Fighting against time, temperature and chemistry, Hans Baang pried open the oven door, examining the partially-baked macarons against the wash of chocolate-scented heat that flooded the tiny kitchen. Not too dry, not too fluffy. No cracks, no air bubbles — yet.
Macarons are temperamental, he said – and easily ruined.
“It’s not your regular cookie, it’s not your regular cake,” said Baang. “You have to do it a certain way.”
Baang ended a 15-year career as a banker to become a baker, whipping up treats for local sugar seekers at Long Island City bakery Little Oven.
While dishing out a multitude of decadent desserts, the shop is most renowned for its macarons – a French, meringue-based cookie crafted from a mixture of sugar syrup, egg whites, powdered sugar and almond flour and sandwiched together with flavored ganache, crème or jam.
The bakery was opened in March of 2011 by owner Anna-Marie Farrier. Baang, in tandem with shop manager Kyra, runs most of the store’s day-to-day business – everything from making desserts to running the register.
On a Thursday morning, inside the bakery’s kitchen, Baang prepared to make Little Oven’s dark chocolate macarons. As the sugar syrup reached a steady boil, Baang pulled already separated egg whites from the refrigerator. The KitchenAid mixer spun as Baang slowly poured the sugar syrup over the egg whites, creating a frothy, thick cream. Combining a pound of powdered sugar and pound of almond flour, Baang sifted 45 grams of cocoa powder over the mixture. He folded the cream into the dry ingredients, stirring the batter with 50 even strokes.
Baang piped half-dollar sized dollops of the macaron mixture along a wax-paper-lined cookie sheet as Felicia Carter radio wafted from his iPad into the sugary air. He popped the tray into the oven and smiled.
“Baking should be fun,” he said. “Whether you’re just starting out or doing it professionally, there should always be an element of fun.”
Baang lives just a 15-minute subway ride away from Little Oven in Woodside – a world apart from his homeland of the Philippines, where after a 15-year-long career as a banker, he swapped money for honey and became a professional pastry chef. His interest in baking began as a side business, making cookies in his spare time and selling them to friends and co-workers.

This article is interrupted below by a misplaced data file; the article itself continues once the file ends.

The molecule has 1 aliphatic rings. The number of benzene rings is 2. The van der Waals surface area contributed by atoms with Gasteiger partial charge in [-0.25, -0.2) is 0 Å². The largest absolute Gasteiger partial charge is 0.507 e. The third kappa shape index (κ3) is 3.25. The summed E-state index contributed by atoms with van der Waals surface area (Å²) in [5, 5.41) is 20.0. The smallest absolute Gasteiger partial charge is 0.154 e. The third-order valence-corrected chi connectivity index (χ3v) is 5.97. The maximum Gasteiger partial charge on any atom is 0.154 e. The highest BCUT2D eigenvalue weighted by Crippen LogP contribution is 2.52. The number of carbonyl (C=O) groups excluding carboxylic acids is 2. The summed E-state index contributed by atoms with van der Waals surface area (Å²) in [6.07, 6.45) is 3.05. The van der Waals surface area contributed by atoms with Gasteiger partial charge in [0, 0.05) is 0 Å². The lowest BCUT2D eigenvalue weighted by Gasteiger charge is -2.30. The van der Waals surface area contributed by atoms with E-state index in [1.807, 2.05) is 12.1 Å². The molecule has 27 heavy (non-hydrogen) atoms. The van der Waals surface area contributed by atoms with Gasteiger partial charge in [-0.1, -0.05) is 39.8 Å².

He moved to Seattle in 2006, switching coasts several years later to assist with the opening of Queens eatery Payag. Last year, Baang craved more out of his culinary career and became a full-time pastry chef, joining the staff at Little Oven.
Baang even blogs about his gastronomic adventures under the online pen name “The Sugar Hippie.”
Now most of the bakery’s items are created by Baang, reinvented from recipes he learned while in cooking school. Partial to simple desserts like tarts and pies, Baang enjoys experimenting with Earl Grey tea-infused madeleines and peach-cardamom flavored macarons.
Between checking the trays of dark chocolate macarons baking in the oven, Baang topped freshly made cupcakes with pale pink rose-buttercream icing, laced with rose extract and rose syrup.
Fourteen minutes had passed since the macarons went into the oven— the total time needed for them to rise and form properly. Cautiously, Bang removed the tray, setting it on a rack to cool. With one steady hand, he inspected a single cookie, removing it seamlessly from the wax paper.
“Perfect,” he said.